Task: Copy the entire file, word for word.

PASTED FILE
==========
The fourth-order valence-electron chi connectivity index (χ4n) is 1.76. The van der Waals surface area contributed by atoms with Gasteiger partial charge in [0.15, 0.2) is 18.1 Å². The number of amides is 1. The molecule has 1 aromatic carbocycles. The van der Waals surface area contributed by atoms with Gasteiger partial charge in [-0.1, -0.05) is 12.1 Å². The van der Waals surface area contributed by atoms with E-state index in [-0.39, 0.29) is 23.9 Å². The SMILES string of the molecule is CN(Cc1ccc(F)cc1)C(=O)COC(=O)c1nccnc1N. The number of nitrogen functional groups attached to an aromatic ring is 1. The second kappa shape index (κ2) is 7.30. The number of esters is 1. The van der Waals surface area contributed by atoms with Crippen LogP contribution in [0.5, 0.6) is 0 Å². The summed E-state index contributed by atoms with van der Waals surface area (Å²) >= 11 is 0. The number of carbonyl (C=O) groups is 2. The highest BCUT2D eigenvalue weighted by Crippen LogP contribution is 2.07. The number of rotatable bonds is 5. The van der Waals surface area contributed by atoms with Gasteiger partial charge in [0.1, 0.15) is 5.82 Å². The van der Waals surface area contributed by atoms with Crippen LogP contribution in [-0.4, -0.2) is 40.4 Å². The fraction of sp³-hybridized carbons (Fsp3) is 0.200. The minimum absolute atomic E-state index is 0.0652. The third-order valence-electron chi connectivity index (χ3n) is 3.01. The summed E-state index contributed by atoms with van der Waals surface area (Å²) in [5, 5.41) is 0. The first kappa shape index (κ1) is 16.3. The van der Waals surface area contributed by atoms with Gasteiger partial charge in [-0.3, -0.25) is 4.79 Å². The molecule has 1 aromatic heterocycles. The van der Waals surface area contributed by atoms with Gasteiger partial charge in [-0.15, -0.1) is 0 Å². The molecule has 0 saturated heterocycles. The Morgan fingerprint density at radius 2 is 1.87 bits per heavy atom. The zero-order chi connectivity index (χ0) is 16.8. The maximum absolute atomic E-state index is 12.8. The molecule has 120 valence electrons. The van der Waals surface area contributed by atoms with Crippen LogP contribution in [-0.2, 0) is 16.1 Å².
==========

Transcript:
The fourth-order valence-electron chi connectivity index (χ4n) is 1.76. The van der Waals surface area contributed by atoms with Gasteiger partial charge in [0.15, 0.2) is 18.1 Å². The number of amides is 1. The molecule has 1 aromatic carbocycles. The van der Waals surface area contributed by atoms with Gasteiger partial charge in [-0.1, -0.05) is 12.1 Å². The van der Waals surface area contributed by atoms with E-state index in [-0.39, 0.29) is 23.9 Å². The SMILES string of the molecule is CN(Cc1ccc(F)cc1)C(=O)COC(=O)c1nccnc1N. The number of nitrogen functional groups attached to an aromatic ring is 1. The second kappa shape index (κ2) is 7.30. The number of esters is 1. The van der Waals surface area contributed by atoms with Crippen LogP contribution in [0.5, 0.6) is 0 Å². The summed E-state index contributed by atoms with van der Waals surface area (Å²) >= 11 is 0. The number of carbonyl (C=O) groups is 2. The highest BCUT2D eigenvalue weighted by Crippen LogP contribution is 2.07. The number of rotatable bonds is 5. The van der Waals surface area contributed by atoms with Gasteiger partial charge in [0.1, 0.15) is 5.82 Å². The van der Waals surface area contributed by atoms with Crippen LogP contribution in [-0.4, -0.2) is 40.4 Å². The fraction of sp³-hybridized carbons (Fsp3) is 0.200. The minimum absolute atomic E-state index is 0.0652. The third-order valence-electron chi connectivity index (χ3n) is 3.01. The summed E-state index contributed by atoms with van der Waals surface area (Å²) in [5, 5.41) is 0. The first kappa shape index (κ1) is 16.3. The van der Waals surface area contributed by atoms with Gasteiger partial charge in [-0.3, -0.25) is 4.79 Å². The molecule has 1 aromatic heterocycles. The van der Waals surface area contributed by atoms with Gasteiger partial charge in [-0.15, -0.1) is 0 Å². The molecule has 0 saturated heterocycles. The Morgan fingerprint density at radius 2 is 1.87 bits per heavy atom. The zero-order chi connectivity index (χ0) is 16.8. The maximum absolute atomic E-state index is 12.8. The molecule has 120 valence electrons. The van der Waals surface area contributed by atoms with Crippen LogP contribution in [-0.2, 0) is 16.1 Å².